Scott: There is, but full credit to the Canadian Broadcasting Corporation for getting in touch and providing us with an opportunity to give more detailed feedback. Back in 2013 when we first looked at this there were a number of accessibility issues, particularly when you changed colour to a high contrast theme and a lot of the sidebars would disappear and this was a really big issue. What’s terrific this time around is that the feedback that we provided and the work that they’ve done in the past three years have made it much more accessible, and going through Vote Compass there’s now multiple options for input. So you can either click on the option you want or you can type a letter on the keyboard to choose the option you want, and optimally that whole process is far more accessible and worked quite well with a screen reader. However, the ABC website that it’s imbedded in still has a few little niggly things, so yeah, it’s certainly not perfect but that said we have seen some significant progress. So whilst the political parties still have a lot of work to do with their website it’s great to see that if people are trying to make decisions about which party to vote for, Vote Compass is now a real viable option.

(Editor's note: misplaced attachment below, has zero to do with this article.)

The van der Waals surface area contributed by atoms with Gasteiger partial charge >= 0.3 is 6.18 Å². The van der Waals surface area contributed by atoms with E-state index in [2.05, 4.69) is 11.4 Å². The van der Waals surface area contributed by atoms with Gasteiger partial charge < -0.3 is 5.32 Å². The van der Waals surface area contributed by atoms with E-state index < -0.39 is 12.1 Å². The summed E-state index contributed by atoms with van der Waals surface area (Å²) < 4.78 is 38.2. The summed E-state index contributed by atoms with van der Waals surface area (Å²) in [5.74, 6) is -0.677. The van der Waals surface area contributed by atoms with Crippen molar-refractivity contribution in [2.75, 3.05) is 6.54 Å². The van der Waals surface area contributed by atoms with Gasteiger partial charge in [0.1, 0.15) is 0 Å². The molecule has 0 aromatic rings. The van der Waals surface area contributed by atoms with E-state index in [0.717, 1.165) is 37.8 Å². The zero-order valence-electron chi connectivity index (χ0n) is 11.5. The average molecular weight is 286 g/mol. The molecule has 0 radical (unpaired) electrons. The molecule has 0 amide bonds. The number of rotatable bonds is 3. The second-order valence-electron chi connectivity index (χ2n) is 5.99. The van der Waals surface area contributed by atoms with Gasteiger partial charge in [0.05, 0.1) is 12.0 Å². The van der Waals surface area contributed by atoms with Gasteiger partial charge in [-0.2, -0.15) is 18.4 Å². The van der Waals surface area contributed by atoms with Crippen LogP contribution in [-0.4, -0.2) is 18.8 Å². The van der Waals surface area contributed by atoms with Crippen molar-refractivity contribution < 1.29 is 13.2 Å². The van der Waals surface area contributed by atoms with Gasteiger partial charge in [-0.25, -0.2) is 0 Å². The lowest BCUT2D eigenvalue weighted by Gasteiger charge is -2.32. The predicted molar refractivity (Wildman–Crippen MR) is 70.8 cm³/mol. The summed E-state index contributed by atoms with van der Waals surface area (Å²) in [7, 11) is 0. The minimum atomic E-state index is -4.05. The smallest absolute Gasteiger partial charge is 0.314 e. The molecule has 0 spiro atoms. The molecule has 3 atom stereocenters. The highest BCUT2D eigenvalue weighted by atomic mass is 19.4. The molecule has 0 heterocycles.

Philip: Fantastic. Actually, staying with Vote Compass just for a moment, people with a cognitive disability, there are a number of different issues that we have to keep in mind so that websites can be easily accessed and used by these people. Has Vote Compass ticked the box in terms of cognitive disability?